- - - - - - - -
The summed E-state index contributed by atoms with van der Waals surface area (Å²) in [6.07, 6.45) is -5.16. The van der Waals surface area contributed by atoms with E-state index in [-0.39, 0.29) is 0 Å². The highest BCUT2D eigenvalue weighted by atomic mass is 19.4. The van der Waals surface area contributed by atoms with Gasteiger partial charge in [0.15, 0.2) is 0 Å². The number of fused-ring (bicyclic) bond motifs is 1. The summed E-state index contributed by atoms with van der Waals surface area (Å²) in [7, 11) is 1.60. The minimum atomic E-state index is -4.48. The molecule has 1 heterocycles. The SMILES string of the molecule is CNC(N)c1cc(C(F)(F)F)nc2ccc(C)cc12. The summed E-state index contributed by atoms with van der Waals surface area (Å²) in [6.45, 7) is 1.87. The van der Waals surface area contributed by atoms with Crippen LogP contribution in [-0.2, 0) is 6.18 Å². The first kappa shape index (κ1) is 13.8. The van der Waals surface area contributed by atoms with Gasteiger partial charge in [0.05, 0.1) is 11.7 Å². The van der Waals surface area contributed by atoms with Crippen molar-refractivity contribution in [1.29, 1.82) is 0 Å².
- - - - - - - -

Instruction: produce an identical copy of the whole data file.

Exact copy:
The summed E-state index contributed by atoms with van der Waals surface area (Å²) in [6.07, 6.45) is -5.16. The van der Waals surface area contributed by atoms with E-state index in [-0.39, 0.29) is 0 Å². The highest BCUT2D eigenvalue weighted by atomic mass is 19.4. The van der Waals surface area contributed by atoms with Gasteiger partial charge in [0.15, 0.2) is 0 Å². The number of fused-ring (bicyclic) bond motifs is 1. The summed E-state index contributed by atoms with van der Waals surface area (Å²) in [7, 11) is 1.60. The minimum atomic E-state index is -4.48. The molecule has 1 heterocycles. The SMILES string of the molecule is CNC(N)c1cc(C(F)(F)F)nc2ccc(C)cc12. The summed E-state index contributed by atoms with van der Waals surface area (Å²) in [6.45, 7) is 1.87. The van der Waals surface area contributed by atoms with Crippen LogP contribution in [-0.2, 0) is 6.18 Å². The first kappa shape index (κ1) is 13.8. The van der Waals surface area contributed by atoms with Gasteiger partial charge in [0.05, 0.1) is 11.7 Å². The van der Waals surface area contributed by atoms with Crippen molar-refractivity contribution in [1.29, 1.82) is 0 Å².